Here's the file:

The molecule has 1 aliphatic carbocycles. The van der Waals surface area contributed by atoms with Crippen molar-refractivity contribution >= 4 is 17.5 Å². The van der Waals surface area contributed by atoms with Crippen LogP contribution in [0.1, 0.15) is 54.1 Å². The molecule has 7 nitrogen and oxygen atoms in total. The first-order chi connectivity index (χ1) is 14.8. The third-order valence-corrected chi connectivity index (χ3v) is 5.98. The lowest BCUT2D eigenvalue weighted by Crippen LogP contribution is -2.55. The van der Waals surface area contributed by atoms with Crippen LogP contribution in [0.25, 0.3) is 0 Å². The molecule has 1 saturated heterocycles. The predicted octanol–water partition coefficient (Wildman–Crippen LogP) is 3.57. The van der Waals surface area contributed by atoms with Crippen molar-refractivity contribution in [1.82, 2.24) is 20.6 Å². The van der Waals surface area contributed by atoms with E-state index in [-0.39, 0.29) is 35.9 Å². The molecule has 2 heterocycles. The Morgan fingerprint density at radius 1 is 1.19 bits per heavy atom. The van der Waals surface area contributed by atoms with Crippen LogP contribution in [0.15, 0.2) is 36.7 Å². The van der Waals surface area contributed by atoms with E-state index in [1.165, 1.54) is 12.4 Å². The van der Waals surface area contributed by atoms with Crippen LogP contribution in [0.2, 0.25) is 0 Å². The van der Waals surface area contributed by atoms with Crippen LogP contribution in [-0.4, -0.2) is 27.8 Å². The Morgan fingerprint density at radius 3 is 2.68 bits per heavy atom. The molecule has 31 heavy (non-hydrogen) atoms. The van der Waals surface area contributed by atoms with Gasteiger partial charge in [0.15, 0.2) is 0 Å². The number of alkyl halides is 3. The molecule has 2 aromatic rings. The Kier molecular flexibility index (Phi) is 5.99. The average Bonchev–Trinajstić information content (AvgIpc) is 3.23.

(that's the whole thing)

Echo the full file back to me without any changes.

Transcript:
The molecule has 1 aliphatic carbocycles. The van der Waals surface area contributed by atoms with Crippen molar-refractivity contribution >= 4 is 17.5 Å². The van der Waals surface area contributed by atoms with Crippen LogP contribution in [0.1, 0.15) is 54.1 Å². The molecule has 7 nitrogen and oxygen atoms in total. The first-order chi connectivity index (χ1) is 14.8. The third-order valence-corrected chi connectivity index (χ3v) is 5.98. The lowest BCUT2D eigenvalue weighted by Crippen LogP contribution is -2.55. The van der Waals surface area contributed by atoms with Crippen LogP contribution in [0.25, 0.3) is 0 Å². The molecule has 1 saturated heterocycles. The predicted octanol–water partition coefficient (Wildman–Crippen LogP) is 3.57. The van der Waals surface area contributed by atoms with Crippen molar-refractivity contribution in [1.82, 2.24) is 20.6 Å². The van der Waals surface area contributed by atoms with E-state index in [-0.39, 0.29) is 35.9 Å². The molecule has 2 heterocycles. The Morgan fingerprint density at radius 1 is 1.19 bits per heavy atom. The van der Waals surface area contributed by atoms with Crippen LogP contribution in [0.15, 0.2) is 36.7 Å². The van der Waals surface area contributed by atoms with E-state index in [1.165, 1.54) is 12.4 Å². The van der Waals surface area contributed by atoms with Crippen LogP contribution in [0.2, 0.25) is 0 Å². The van der Waals surface area contributed by atoms with Crippen LogP contribution in [-0.4, -0.2) is 27.8 Å². The Morgan fingerprint density at radius 3 is 2.68 bits per heavy atom. The molecule has 31 heavy (non-hydrogen) atoms. The van der Waals surface area contributed by atoms with Gasteiger partial charge in [0.15, 0.2) is 0 Å². The number of alkyl halides is 3. The molecule has 2 aromatic rings. The Kier molecular flexibility index (Phi) is 5.99. The average Bonchev–Trinajstić information content (AvgIpc) is 3.23.